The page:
If President Donald Trump follows up on his threat to close the southern border, it could potentially result in millions of dollars in losses to local businesses in regions such as San Diego County. A border closure also could disrupt thousands of truckloads of fresh produce, parts and other products that flow back and forth every day from Mexico to the U.S.

“It would be very damaging to border areas like San Diego,” said Lynn Reaser, chief economist for the Fermanian Business and Economic Institute at Point Loma Nazarene University in San Diego. “There is a tight nexus between the southernmost part of California, for example, and Mexico.”

During 2017, California exported an average of $127 million per day of merchandise to Mexico, according to the economist. She said the state also imported an average of about $73 million per day of goods from south of the border.

The San Ysidro port crossing between Tijuana, Mexico, and San Diego, where more than 20,000 people and nearly 50,000 cars cross daily, is one of the busiest in the nation. There’s also another port of entry about 8 miles east in Otay Mesa, California, where about 3,500 trucks cross daily.

The San Ysidro crossing briefly shut down for a few hours in late November after a caravan of refugees from Central America made their way to the border to request asylum. One estimate released in November by the San Ysidro Chamber of Commerce put the losses from that shutdown at $5.3 million.

Trump tweeted the threat Friday morning, writing “we will be forced to close the Southern Border entirely if the Obstructionist Democrats do not give us the money to finish the Wall & also change the ridiculous immigration laws that our Country is saddled with.”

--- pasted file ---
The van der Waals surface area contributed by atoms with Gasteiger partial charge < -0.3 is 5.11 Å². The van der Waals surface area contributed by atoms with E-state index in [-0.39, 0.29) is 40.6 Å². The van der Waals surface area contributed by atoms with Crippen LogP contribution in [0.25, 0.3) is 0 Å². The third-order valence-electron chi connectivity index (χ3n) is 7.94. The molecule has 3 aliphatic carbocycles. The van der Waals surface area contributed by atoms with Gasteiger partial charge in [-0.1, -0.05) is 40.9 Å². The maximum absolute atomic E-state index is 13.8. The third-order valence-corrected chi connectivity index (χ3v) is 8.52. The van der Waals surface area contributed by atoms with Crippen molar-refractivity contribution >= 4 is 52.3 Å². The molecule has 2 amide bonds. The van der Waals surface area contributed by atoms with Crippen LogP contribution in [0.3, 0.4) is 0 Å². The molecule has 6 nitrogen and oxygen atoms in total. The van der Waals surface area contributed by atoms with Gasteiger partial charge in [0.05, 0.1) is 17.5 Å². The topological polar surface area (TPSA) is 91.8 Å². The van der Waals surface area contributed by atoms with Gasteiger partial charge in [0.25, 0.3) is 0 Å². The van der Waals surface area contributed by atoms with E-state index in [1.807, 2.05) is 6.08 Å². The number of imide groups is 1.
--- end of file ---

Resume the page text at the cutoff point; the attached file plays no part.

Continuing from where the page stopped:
California’s Gov.-elect Gavin Newsom responded, tweeting: “$558 billion worth of goods flow across our America’s southern border. BILLIONS of dollars — MILLIONS of jobs depend on our border. The President of the United States playing games with our economy and threatening to shut down our border is irresponsible, irrational and absurd.”

Newsom, a Democrat, is set to take office on Jan. 7.

“San Diego’s economy is very much linked with Baja California’s economy,” said Democratic California Assemblyman Todd Gloria, who represents the San Diego area. “A border closing would be a dagger at the heart of our local economy and many of our job creators and many of our businesses.”

Gloria said a study was done a few years ago estimating what cross-border wait times do to the economy and the study showed it was “like not having multiple Super Bowls a year in terms of negative economic impact. Closing it down would just be horrendous in terms of negative economic impact to San Diego.”

The closing could have ripple effects along the southern border from El Paso and Laredo in Texas to Otay Mesa and San Ysidro in California. More than one-third of the annual truck crossings take place in Laredo and roughly 15 percent are from the Otay Mesa crossing, according to U.S. Department of Transportation.

U.S. Customs and Border Protection referred questions to the White House for comment. The White House didn’t immediately respond to CNBC’s request for comment.


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